And my son is in a completely different frame of mind and in a different part of the country and I find that when I talk to them I have to use different language, different things to do just sort of calm them a little bit and to help them to think through these things. How do managers sort of – I guess the first thing is recognizing that your staff is probably all over the board. But the second thing is how do they communicate in such a way that doesn’t accentuate the crisis as much as bring forth calm that we can make good decisions out of that?
[0:12:47.0] DU: I think that is the sweet spot, exactly what you said is that managers need to be able to manage their own anxiety so that they can communicate in a way that is effective, be heard, be supportive but they also — I think it is okay for managers to be vulnerable right now. I think one of the things that really is helpful for all of us is to say, "We don’t have to be perfect." So the manager doesn’t have to come in and say, “I have this all figured out and this is what we are going to do.”
I think it is helpful for managers to be transparent and say, you know this is a really stressful time as well as to normalize for people. So there is no one way to respond to this correctly. So managers can say to some folks, “Gosh, it sounds like this is really intense for you. Let’s talk about getting you some support. What do you need right now? Here are the benefits that are available to you.”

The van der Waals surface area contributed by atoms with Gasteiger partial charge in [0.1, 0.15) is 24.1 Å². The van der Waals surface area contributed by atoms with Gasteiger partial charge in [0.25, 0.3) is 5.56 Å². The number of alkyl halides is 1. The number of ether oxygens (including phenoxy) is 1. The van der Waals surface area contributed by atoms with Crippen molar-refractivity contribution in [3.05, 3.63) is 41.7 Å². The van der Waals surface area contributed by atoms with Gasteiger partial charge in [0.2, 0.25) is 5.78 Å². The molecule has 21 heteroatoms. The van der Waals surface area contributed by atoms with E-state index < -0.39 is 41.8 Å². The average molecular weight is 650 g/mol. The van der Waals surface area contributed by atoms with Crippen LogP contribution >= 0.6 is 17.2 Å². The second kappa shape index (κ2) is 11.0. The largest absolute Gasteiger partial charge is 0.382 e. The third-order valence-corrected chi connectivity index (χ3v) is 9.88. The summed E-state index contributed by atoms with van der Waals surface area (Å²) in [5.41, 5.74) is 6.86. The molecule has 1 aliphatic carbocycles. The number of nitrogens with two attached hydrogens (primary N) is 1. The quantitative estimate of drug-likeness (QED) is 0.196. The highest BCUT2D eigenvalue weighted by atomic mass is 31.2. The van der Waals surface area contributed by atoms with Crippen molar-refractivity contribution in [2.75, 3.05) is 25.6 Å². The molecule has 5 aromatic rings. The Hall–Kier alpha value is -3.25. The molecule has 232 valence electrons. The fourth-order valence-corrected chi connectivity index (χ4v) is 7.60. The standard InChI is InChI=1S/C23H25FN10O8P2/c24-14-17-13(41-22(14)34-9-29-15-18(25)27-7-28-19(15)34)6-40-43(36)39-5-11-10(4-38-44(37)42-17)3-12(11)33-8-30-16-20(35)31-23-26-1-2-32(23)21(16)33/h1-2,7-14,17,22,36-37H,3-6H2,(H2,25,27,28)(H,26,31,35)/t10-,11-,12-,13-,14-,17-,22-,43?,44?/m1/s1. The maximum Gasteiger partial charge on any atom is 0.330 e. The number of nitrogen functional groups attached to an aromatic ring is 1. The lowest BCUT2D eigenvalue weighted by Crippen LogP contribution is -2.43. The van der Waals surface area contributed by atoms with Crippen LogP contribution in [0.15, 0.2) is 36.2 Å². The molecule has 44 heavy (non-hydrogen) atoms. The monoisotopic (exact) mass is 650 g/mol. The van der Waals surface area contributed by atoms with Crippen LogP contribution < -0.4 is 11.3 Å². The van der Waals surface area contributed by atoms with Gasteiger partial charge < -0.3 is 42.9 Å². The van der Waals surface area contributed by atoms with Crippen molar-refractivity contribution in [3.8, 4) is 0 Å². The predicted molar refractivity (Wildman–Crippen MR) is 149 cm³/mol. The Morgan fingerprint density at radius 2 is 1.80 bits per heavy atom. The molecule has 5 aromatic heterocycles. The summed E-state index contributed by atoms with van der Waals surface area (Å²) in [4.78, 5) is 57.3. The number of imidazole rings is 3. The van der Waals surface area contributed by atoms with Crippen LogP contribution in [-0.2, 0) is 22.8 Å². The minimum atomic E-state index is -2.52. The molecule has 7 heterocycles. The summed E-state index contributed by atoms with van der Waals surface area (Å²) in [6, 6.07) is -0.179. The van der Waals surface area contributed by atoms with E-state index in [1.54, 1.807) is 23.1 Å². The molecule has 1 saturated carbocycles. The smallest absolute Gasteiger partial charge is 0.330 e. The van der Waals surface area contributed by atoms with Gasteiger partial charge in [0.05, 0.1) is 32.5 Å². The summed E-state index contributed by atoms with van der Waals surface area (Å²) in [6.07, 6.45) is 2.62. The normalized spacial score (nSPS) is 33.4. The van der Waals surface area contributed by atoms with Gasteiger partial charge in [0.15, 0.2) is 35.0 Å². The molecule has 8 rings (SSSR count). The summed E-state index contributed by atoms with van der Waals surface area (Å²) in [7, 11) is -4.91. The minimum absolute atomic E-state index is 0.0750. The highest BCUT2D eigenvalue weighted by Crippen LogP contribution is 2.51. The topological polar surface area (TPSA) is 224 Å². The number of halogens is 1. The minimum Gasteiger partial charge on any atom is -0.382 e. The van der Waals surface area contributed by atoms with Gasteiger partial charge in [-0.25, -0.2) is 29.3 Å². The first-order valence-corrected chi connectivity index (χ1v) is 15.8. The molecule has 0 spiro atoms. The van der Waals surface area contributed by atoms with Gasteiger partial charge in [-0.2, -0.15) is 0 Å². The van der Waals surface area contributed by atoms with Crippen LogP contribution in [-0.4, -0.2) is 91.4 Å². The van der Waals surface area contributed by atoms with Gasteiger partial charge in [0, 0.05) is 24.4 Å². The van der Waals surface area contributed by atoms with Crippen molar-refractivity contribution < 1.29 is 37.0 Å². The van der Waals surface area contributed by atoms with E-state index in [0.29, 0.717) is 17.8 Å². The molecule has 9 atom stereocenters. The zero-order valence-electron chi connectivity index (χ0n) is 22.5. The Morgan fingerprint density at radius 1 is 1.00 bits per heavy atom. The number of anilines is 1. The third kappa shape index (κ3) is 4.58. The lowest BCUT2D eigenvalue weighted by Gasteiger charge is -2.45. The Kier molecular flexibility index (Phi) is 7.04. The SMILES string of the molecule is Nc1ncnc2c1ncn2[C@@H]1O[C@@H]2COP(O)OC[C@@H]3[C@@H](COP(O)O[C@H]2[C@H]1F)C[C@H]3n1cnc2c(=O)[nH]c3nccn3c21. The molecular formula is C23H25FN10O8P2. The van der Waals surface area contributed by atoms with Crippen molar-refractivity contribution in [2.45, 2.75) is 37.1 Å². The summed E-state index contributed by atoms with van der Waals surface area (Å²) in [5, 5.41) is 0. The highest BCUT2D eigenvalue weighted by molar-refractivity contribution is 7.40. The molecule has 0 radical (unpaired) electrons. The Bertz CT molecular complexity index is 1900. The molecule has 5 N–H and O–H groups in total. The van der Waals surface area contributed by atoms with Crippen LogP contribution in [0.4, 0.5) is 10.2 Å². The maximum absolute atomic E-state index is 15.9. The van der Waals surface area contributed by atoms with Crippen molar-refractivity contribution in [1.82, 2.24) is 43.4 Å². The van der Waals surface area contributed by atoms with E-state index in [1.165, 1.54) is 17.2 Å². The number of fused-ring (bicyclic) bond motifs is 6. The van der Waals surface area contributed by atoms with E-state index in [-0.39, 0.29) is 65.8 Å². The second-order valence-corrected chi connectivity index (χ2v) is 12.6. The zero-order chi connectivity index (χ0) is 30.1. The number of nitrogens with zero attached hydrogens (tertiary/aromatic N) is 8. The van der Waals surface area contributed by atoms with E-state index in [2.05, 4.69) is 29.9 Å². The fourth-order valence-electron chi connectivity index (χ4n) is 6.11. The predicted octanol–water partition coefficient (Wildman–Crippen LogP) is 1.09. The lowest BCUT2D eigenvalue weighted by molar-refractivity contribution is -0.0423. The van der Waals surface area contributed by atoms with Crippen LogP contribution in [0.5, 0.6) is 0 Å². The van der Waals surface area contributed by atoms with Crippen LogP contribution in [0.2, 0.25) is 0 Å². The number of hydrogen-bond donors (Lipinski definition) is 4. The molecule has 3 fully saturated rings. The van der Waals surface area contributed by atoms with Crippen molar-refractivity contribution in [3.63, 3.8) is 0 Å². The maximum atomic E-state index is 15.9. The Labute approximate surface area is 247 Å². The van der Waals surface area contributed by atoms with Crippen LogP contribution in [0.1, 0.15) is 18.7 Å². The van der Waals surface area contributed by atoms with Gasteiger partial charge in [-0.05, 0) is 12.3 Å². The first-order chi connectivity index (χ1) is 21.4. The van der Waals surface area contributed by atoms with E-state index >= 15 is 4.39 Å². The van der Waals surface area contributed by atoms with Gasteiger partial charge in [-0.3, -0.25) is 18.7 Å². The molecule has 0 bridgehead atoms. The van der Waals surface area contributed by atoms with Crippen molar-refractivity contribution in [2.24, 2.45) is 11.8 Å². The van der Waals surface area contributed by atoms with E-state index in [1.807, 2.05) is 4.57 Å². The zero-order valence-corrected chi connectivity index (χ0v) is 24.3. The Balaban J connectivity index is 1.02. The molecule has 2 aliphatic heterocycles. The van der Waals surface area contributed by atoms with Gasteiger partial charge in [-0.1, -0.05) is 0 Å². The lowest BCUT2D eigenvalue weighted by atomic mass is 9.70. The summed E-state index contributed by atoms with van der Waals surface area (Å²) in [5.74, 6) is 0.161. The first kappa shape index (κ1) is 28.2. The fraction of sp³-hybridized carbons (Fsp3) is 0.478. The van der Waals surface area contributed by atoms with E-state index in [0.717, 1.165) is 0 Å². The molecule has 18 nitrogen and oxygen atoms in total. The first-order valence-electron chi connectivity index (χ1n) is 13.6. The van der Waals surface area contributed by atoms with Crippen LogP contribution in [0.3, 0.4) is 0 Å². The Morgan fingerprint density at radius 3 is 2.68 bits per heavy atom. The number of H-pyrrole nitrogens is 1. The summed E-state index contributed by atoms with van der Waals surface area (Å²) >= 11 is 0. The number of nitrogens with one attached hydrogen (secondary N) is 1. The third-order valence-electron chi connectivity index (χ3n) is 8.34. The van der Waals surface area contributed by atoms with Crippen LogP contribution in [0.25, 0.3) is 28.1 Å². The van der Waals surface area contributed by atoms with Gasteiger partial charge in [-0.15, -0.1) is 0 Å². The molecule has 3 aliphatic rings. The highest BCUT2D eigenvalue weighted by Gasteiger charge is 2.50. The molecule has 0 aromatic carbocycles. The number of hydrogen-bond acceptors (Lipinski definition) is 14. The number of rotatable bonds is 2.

And to somebody else, they might not take that same tact. They might be a little bit more kind of, “Hey, I am glad to hear that things are going pretty well.” So I do think tailoring the message and for the manager to get their own support, so they are really well resourced and could be in the position to advise people that is super important right now.
[0:13:47.5] BR: We are going to end on an up note. I am going to ask you for some creative things that you have seen the people are doing either videos or whatever because there is a lot of creative things that people are doing out there. But one of the things I wanted to touch on before we get there is this is probably the worst situation for mental health I could think of. We just send a bunch of people home, we have sent them home without jobs, without security, without paychecks.
And then we told them, you have to stay — in some cases, you have to isolate and stay in place and stay at home. You know what – how are we protecting that group of people? How are we supporting and helping that group of people? Because a lot of them have lost their benefits and those kind of things. So they probably feel isolated and alone.